OBJECTIVES: To examine the socioeconomic inequities in dental caries experience of 12-year-olds, in order to inform policy actions for caries prevention in South Africa. METHODS: Secondary analysis of the 1999-2002 national survey data of 12-year-olds (N=5411), available from 37 regions in 7 of the 9 provinces, was carried out. Logistic regression was used to determine risks for caries experience among 12-year-olds in each province, using parental occupation and racial group as independent variables. Regression curve-estimation was used to examine the spatial relationship between mean DMFT and caries prevalence. RESULTS: The mean DMFT (+/-SD) for the study population was 1.19 (+/-2.13), significant caries index was 3.35 and caries prevalence was 40.1%. The highest mean DMFT was among the Coloured population (2.14+/-2.50). Compared to children in the highest occupational class, the risk for children of the unemployed to experience caries was lower in the North West province (Odds ratio [OR]=0.47; p<0.01), but significantly higher in the coastal provinces-- KwaZulu-Natal and Northern Cape, with OR of 1.32 and 1.52 respectively. The regression curve derived demonstrated that a unit increase in caries experience in low-level caries populations would generate more cases than similar increase in high-level caries populations. CONCLUSIONS: DMFT alone provided an incomplete picture of the impact of caries in South Africa, thus the need to monitor inequities as part of policy impact. The distribution of caries suggests that 'high-risk' approach to prevention in the presence of existing social gaps may inadvertently reinforce inequities in caries-burden and supports the concurrent implementation of population-approach, such as water fluoridation.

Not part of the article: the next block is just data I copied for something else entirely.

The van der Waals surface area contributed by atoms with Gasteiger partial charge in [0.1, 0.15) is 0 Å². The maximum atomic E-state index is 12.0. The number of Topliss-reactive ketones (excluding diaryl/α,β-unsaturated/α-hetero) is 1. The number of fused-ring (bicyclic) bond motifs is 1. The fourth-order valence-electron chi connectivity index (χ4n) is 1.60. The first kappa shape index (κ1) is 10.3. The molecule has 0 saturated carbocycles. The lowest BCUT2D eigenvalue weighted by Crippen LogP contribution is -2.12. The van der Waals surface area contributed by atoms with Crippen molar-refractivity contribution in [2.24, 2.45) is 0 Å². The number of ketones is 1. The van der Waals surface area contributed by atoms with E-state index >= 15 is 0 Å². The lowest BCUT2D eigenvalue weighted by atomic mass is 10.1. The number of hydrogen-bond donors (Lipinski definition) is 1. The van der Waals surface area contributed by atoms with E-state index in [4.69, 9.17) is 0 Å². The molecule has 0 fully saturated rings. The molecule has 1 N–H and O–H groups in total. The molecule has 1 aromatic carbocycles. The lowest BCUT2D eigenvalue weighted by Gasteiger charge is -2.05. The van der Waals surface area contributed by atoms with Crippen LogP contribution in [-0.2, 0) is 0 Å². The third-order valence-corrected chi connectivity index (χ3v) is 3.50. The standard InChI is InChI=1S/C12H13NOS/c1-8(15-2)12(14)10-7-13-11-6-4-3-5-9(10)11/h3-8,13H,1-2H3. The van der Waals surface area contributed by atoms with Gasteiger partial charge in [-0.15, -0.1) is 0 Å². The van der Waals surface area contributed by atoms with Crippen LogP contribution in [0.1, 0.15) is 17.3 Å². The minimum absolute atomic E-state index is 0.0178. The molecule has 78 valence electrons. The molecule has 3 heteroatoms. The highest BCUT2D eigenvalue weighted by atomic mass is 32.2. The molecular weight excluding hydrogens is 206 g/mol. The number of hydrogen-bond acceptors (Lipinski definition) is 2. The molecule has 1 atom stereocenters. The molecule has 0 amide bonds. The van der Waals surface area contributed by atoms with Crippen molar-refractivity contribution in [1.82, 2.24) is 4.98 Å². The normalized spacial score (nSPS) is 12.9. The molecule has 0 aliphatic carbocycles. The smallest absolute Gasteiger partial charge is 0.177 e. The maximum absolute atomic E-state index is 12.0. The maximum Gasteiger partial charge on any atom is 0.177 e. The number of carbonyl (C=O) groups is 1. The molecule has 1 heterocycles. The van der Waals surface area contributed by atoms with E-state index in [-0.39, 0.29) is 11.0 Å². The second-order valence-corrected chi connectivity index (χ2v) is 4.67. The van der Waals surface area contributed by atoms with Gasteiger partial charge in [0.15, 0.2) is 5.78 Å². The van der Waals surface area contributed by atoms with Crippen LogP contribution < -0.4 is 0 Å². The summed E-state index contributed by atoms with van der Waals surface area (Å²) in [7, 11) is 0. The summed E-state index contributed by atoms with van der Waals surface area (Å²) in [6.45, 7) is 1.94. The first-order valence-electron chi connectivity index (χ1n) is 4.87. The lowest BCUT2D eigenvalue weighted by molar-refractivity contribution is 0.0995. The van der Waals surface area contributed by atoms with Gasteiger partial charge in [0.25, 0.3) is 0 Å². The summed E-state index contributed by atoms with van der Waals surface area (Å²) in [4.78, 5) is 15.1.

|Pages (from-to)||6, 8-11|
|Journal||SADJ : journal of the South African Dental Association = tydskrif van die Suid-Afrikaanse Tandheelkundige Vereniging|
|Publication status||Published - Feb 2007|